The Advantages & Disadvantages of a Conventional File System
File systems are designed to make your life easier and help you navigate the enormous amount of data stored on your computers, cell phones, USB drive and other devices. The file system's primary job is to organize the data (files, programs, multimedia) you store so it can be easily retrieved.
Duplication of files on conventional file systems is very common. For instance, say you download a PDF so you can read it later. However, when you go back to read it, you can't find the document among the dozens of files on your hard drive. Naturally, you download the document again but this time you place it in a location you can find. To access a single file, you are using twice the space and effort necessary. Propensity for duplication is a major disadvantage of file systems, particularly when disk space is limited. However, duplicates make the same data easier to locate because there are multiple versions to find. The caveat is it's only easy if the operating system has powerful search tools.
Lack of Sharing
Conventional file systems allocate necessary space to accommodate your files and applications. Once file space is allocated to specific data, it becomes off limits to other data even if data sharing is advantageous. For example, if you are composing an email, a window that displays recently edited documents would be useful. This doesn't happen because files created by one application are kept private to that application (Microsoft Word files are only "sensed" by Microsoft Word). In this way the file system limits productivity and data integration.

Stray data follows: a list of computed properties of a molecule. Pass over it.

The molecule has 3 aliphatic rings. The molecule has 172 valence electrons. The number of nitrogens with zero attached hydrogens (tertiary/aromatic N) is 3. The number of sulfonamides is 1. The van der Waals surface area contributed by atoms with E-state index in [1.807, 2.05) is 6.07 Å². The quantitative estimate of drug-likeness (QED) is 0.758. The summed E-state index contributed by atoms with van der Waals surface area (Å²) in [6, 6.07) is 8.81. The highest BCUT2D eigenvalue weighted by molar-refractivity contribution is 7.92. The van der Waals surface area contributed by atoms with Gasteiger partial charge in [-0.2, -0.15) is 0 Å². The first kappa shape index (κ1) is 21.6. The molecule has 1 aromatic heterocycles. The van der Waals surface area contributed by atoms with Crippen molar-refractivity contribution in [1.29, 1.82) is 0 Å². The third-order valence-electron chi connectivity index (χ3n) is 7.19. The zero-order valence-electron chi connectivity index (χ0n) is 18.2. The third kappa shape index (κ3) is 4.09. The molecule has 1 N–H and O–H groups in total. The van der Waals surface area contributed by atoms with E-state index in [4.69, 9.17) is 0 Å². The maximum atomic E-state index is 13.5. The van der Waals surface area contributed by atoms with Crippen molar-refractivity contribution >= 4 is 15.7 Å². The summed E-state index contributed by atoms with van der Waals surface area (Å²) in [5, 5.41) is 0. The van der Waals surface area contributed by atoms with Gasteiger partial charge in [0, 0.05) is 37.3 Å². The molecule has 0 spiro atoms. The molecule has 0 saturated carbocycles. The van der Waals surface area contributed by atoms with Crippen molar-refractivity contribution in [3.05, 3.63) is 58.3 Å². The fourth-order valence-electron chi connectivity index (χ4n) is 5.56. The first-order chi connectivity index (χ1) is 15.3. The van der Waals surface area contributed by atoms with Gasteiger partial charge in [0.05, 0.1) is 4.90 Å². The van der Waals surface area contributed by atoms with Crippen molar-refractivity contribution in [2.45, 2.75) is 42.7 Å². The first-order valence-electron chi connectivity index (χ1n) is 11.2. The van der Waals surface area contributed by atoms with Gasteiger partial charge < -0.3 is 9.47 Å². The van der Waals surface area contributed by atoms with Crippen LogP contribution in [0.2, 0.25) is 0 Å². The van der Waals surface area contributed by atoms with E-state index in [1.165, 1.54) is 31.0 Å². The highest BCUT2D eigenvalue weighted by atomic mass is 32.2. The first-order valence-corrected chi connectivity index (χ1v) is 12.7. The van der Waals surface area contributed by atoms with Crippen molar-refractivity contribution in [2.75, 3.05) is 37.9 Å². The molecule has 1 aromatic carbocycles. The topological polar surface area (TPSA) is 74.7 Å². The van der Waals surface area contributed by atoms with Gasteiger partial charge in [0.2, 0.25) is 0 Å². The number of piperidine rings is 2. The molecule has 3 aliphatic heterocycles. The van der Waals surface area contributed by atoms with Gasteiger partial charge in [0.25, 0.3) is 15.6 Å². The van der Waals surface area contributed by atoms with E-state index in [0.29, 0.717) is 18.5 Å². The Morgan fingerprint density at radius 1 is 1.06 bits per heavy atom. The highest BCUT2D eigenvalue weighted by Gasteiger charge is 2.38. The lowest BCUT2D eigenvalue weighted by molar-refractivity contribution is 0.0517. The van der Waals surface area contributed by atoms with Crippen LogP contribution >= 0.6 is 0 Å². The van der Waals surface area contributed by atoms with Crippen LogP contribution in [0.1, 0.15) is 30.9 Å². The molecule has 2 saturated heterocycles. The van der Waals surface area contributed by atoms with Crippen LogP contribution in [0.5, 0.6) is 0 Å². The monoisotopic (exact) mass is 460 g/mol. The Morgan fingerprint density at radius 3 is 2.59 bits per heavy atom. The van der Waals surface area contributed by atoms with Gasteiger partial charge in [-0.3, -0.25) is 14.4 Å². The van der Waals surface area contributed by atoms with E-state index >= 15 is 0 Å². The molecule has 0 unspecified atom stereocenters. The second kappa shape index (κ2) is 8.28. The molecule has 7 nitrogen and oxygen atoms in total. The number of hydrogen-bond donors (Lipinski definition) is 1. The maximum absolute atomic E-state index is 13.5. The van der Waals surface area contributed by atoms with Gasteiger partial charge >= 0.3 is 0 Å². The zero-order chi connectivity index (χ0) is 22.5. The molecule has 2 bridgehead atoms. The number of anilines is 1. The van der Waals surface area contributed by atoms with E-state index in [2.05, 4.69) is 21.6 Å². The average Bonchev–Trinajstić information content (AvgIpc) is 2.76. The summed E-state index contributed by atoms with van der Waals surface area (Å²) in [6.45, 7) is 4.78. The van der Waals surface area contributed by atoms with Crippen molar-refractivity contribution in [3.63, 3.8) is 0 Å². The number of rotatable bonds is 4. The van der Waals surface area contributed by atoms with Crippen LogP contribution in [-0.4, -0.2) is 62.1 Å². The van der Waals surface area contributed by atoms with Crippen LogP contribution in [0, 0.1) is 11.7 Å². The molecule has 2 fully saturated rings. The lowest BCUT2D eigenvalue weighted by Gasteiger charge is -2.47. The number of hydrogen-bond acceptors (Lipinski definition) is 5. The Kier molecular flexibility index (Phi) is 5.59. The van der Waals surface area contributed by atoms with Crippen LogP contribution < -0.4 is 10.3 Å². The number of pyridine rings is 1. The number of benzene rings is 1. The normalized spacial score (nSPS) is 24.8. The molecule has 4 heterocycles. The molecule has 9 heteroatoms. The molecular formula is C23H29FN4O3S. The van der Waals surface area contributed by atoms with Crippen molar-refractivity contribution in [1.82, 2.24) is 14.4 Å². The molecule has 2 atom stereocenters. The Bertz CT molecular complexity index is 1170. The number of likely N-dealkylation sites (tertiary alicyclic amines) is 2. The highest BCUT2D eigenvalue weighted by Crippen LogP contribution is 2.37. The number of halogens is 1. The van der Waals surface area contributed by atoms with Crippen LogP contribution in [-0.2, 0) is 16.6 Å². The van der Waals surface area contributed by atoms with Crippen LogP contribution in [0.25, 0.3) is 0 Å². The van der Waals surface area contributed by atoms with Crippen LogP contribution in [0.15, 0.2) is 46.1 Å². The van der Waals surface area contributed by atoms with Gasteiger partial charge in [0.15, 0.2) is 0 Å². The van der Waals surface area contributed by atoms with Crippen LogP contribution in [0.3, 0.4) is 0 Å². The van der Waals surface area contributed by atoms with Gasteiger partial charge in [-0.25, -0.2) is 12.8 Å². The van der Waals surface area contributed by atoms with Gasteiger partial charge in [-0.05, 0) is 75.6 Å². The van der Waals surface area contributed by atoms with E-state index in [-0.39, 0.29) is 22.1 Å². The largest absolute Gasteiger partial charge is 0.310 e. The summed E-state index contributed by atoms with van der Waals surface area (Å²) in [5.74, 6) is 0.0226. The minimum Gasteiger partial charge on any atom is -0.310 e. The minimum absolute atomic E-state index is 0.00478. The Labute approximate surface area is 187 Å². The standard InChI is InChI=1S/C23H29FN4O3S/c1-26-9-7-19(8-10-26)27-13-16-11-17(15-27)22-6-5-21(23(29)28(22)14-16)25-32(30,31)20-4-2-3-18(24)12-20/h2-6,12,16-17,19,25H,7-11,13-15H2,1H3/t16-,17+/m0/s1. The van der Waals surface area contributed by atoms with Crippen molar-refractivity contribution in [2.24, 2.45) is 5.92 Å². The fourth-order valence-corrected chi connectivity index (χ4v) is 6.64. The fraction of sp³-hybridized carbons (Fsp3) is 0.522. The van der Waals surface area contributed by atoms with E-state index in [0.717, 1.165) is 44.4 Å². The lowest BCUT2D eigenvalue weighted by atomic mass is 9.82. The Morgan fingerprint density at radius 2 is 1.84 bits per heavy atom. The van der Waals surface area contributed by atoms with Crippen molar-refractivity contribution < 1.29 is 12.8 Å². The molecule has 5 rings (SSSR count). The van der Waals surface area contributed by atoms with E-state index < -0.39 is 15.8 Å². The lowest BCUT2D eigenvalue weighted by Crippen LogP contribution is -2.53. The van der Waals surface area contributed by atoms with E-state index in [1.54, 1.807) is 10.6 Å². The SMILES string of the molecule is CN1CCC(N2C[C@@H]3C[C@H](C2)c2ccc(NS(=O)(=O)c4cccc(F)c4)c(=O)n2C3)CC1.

All hard-disk space is limited, meaning that over time, file space diminishes until data can no longer be stored on the drive. Conventional file systems are capable of compressing files, while still permitting applications to access data. The operating system automatically decompresses the file when needed and compresses it again when the file is closed or saved. This is a powerful advantage, particularly for systems with limited storage space.
Storing files on the cloud, or Internet-based hard-disk space, is a growing trend. Cloud-based files comprise a network of files that must be accessed by the operating and file system residing on your computer. Fortunately, conventional file systems are network-ready. On Local Area Networks (LANs), you can edit and control permissions on any shared folder to allow other users to access it from other computers. This is a strong advantage for collaboration and integration as it allows users on different computers to access common files.